CRE Prices Slow at Year-End

Commercial real estate prices ended 2017 on a down note, reported Ten-X, Irvine, Calif.

Nationwide, commercial pricing edged down 0.3 percent in December from November figures–the eighth consecutive month of contraction, Ten-X Commercial said. The pricing gauge is now just 1.0 percent higher than a year ago.

“Commercial real estate pricing has continued to weaken with year-over-year pricing growth now at its lowest point in the cycle,” Ten-X Chief Economist Peter Muoio said. “Despite positive economic news and a new tax law that should benefit commercial real estate, investor sentiment has been quite weak.”

Peter Rothemund, Senior Analyst with Green Street Advisors, Newport Beach, Calif., said 2017 property pricing was generally flat in aggregate, “but it really depends on the type of property,” he noted. “Industrial, manufactured home parks, life science and medical office have all gained 10 percent or more over the past year, while mall values are down that much. Everything else falls somewhere in between.”

Ten-X said the national retail sector posted a monthly gain, which it called a “surprising” result given the ongoing challenges that faces from e-commerce and shifts in consumer spending preferences. The retail sector index recorded a 0.4-percent rise in December, its seventh consecutive monthly gain. But the sector’s annual pricing growth shrank to 4.3 percent.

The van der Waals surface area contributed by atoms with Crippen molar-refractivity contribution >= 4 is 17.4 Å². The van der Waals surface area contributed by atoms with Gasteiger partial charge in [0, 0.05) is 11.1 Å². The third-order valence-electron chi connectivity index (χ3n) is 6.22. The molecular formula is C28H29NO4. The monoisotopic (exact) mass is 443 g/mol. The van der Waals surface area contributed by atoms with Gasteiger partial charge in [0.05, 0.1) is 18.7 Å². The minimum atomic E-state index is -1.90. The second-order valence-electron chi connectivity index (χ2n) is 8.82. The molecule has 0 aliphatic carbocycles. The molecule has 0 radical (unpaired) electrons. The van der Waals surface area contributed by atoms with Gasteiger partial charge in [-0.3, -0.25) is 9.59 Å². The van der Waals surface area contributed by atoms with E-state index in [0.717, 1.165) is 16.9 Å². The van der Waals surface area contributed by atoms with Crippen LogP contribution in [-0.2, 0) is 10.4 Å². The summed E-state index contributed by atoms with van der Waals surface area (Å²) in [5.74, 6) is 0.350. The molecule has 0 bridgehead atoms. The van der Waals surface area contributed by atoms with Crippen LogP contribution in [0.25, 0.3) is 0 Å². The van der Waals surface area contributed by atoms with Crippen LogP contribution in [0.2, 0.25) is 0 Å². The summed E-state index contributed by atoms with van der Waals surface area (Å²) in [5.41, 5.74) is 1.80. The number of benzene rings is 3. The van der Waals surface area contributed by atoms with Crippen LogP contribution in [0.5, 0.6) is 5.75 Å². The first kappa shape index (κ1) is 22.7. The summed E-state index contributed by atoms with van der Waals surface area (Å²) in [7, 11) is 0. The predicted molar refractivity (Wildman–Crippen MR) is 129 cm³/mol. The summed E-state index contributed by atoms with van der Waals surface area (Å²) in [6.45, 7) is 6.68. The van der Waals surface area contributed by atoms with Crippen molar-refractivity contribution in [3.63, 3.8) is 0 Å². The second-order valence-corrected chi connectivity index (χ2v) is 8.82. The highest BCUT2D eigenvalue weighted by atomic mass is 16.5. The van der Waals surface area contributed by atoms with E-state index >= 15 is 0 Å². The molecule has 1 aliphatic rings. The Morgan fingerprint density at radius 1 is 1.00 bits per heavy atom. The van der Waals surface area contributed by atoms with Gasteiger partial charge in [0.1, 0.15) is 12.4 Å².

Office pricing–which had seen gains in recent months despite weak fundamentals–dropped 1.6 percent in December, Ten-X reported. “The sector’s weakness was universal across all regions, encompassing markets that never recovered from the last recession’s job losses and markets where strong recovery drove new construction, resulting in increased supply pressuring vacancy rates.”

The formerly high-flying apartment sector continued to weaken, Ten-X said. It posted a 0.3 percent decline in December–the sixth consecutive monthly drop–to leave apartment pricing just 2.6 percent higher than a year ago.

The hotel sector continues to “bounce around” with the index increasing 0.8 percent in December. Hotel pricing is now 2 percent higher than a year ago, its strongest annual reading since May, Ten-X said. It credited a range of factors including improving consumer and business travel indicators, a weaker dollar that makes U.S. travel cheaper for foreigners and improved economic conditions abroad for boosting hotel prices. “That said, the threat of increased development means pricing is threading a course through conflicting supply-demand signals,” the report noted.

Muoio said the industrial sector recorded a 0.6-percent monthly decline in December and industrial pricing is down 3.5 percent compared to a year ago–the weakest annual pricing movement among all five sectors. “The sector is enjoying strong fundamentals and is supported by traditional demand drivers like industrial production and capital goods orders as well as new sources of demand, including e-commerce growth [and] demand from cloud computing centers,” the report said. But with supply picking up, investors may worry about the speed with which industrial supply will enter the market and have seemingly begun to hedge their bets on the segment.

“The continued decline in December confirms that commercial real estate investors are wary,” Muoio said. “Even segments like industrial and apartment, which seemed to have limitless potential just months ago, have seen marked pricing declines due to supply and other concerns. With pricing across all segments up just 1.0 percent in the past year, the question of whether pricing will pick up in 2018 or continue its sluggish performance remains to be seen.”